- They aren’t swaddled (for babies younger than 5 months, who aren't rolling yet)
- Their sleep environment is too stimulating - ie there is a nightlight or a musical toy
- They have a medical condition such as tongue tie, reflux or allergies
- They have had too much or too little day sleep
- Separation anxiety in babies going through big changes or developmental leaps
- During particular periods in their development babies do wake simply to "practise" their new skills (crawling etc). This is common at 8 months and 12 months.
So there you have it... the most common reasons why babies wake at night based on our experience working with thousands of families all over the world.
If you're feeling exhausted by your baby's night wakes and would like a helping hand, take a look at our Sleep Programs. Our trusted, evidence-based sleep solutions can help you and your baby to have a better night's sleep in no time!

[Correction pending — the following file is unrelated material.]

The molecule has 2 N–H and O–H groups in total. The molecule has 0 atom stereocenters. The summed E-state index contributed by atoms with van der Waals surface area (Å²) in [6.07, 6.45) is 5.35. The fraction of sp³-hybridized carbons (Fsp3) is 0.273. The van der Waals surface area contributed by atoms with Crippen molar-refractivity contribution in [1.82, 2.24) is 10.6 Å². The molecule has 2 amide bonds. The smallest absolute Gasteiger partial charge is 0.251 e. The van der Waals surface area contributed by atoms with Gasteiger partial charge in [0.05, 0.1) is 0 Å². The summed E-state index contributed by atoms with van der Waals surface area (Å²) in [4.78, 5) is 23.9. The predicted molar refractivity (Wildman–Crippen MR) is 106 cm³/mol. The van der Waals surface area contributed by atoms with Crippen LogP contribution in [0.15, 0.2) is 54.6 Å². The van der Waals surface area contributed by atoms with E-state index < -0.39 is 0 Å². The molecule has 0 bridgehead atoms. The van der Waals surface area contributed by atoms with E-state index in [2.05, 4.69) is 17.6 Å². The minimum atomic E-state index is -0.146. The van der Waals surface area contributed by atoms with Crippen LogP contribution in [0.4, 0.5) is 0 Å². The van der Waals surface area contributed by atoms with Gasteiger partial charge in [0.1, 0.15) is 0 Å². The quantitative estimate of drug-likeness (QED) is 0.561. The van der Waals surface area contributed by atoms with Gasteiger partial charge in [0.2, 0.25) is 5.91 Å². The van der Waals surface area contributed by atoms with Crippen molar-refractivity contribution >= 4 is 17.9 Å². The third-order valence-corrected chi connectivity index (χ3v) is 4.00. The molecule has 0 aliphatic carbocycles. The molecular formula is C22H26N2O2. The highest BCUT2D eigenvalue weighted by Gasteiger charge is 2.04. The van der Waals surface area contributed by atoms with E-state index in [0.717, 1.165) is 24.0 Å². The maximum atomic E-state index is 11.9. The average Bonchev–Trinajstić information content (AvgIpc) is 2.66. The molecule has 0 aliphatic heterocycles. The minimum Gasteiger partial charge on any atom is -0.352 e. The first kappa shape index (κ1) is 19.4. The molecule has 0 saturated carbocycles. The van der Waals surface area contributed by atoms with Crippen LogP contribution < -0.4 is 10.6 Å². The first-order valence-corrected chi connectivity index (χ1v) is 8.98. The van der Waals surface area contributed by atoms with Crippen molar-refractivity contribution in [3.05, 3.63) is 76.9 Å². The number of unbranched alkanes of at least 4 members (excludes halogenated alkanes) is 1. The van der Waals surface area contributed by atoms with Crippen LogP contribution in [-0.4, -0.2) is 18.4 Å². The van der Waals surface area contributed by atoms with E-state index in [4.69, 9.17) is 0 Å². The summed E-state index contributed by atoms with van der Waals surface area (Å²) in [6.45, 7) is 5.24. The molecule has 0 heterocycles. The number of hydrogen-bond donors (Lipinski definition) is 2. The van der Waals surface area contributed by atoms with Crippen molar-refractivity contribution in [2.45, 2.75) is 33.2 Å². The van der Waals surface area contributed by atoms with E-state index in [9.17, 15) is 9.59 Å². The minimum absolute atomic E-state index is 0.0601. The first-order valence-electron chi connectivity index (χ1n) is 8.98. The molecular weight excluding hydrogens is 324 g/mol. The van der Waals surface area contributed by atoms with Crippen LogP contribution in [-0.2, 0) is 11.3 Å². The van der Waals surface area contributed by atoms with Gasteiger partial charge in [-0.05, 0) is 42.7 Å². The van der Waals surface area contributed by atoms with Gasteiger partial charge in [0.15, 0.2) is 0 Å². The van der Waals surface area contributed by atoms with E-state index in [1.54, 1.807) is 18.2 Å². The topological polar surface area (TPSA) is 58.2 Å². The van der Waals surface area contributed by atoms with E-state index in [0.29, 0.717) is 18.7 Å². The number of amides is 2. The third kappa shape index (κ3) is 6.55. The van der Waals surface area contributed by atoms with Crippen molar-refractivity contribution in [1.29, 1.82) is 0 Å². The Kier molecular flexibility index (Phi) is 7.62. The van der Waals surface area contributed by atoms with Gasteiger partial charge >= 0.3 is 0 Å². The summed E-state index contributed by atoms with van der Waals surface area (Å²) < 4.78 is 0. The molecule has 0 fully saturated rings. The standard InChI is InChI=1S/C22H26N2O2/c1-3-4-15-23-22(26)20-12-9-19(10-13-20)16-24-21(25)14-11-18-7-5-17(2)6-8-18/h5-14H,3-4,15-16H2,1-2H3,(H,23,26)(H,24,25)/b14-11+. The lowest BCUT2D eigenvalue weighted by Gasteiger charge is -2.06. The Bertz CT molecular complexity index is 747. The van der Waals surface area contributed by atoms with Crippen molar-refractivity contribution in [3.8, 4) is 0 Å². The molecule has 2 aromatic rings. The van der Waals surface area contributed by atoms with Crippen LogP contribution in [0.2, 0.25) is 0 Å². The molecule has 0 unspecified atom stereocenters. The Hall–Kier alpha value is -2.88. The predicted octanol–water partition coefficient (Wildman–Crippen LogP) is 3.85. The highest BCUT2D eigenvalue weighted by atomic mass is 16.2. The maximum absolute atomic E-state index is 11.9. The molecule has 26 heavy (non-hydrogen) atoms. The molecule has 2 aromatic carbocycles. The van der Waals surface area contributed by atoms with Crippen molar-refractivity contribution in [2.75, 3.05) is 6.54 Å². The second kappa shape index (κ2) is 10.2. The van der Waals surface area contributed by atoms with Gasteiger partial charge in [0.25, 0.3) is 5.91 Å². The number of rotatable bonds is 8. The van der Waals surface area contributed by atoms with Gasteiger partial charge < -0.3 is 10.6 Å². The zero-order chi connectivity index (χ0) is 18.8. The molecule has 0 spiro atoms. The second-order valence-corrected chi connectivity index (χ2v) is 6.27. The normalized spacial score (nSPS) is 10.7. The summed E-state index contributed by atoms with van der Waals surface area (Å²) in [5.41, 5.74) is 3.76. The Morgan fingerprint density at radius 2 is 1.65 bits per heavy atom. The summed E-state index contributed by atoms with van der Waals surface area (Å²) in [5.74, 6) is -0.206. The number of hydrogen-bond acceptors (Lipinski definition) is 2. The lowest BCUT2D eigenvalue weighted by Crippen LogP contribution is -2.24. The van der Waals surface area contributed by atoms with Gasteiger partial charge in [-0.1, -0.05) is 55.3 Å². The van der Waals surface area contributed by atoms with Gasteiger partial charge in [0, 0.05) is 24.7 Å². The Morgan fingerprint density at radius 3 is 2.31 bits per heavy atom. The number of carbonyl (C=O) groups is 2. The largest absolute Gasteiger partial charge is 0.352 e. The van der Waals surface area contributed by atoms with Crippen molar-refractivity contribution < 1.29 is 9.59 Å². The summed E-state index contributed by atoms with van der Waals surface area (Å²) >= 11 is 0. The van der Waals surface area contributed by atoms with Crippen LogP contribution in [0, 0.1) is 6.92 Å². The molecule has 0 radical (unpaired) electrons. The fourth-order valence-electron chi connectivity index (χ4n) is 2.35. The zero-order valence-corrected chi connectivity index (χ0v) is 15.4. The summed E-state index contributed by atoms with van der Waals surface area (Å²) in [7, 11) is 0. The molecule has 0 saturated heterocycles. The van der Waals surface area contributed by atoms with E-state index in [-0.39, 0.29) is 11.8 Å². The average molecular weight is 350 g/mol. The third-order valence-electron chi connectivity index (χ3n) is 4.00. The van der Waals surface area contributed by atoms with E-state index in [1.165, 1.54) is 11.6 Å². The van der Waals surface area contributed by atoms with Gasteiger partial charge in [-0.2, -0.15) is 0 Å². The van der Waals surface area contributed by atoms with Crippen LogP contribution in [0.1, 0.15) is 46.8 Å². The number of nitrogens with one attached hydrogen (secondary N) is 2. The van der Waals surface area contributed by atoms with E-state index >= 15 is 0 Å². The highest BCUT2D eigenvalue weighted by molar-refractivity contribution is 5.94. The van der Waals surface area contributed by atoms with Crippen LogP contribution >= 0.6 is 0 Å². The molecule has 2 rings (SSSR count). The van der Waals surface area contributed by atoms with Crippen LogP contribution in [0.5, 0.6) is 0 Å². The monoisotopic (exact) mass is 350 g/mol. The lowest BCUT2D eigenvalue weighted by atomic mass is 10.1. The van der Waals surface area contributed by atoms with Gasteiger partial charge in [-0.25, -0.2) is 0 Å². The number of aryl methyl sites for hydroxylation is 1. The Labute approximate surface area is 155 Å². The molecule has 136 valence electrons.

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Dewar, G. (2017, January 2). Newborn sleep patterns: A survival guide. PARENTING SCIENCE. https://parentingscience.com/newborn-sleep/
Dewar, G. (2018, January 2). Baby sleep patterns: An evidence-based guide. PARENTING SCIENCE. https://parentingscience.com/baby-sleep-patterns/
Dewar, G. (2020, July 17). Baby sleep deprivation: How to tell if your baby isn’t sleeping enough. PARENTING SCIENCE. https://parentingscience.com/baby-sleep-deprivation/
Iwata, S., Fujita, F., Kinoshita, M., Unno, M., Horinouchi, T., Morokuma, S., & Iwata, O. (2017). Dependence of nighttime sleep duration in one-month-old infants on alterations in natural and artificial photoperiod. Scientific Reports, 7(1). https://doi.org/10.1038/srep44749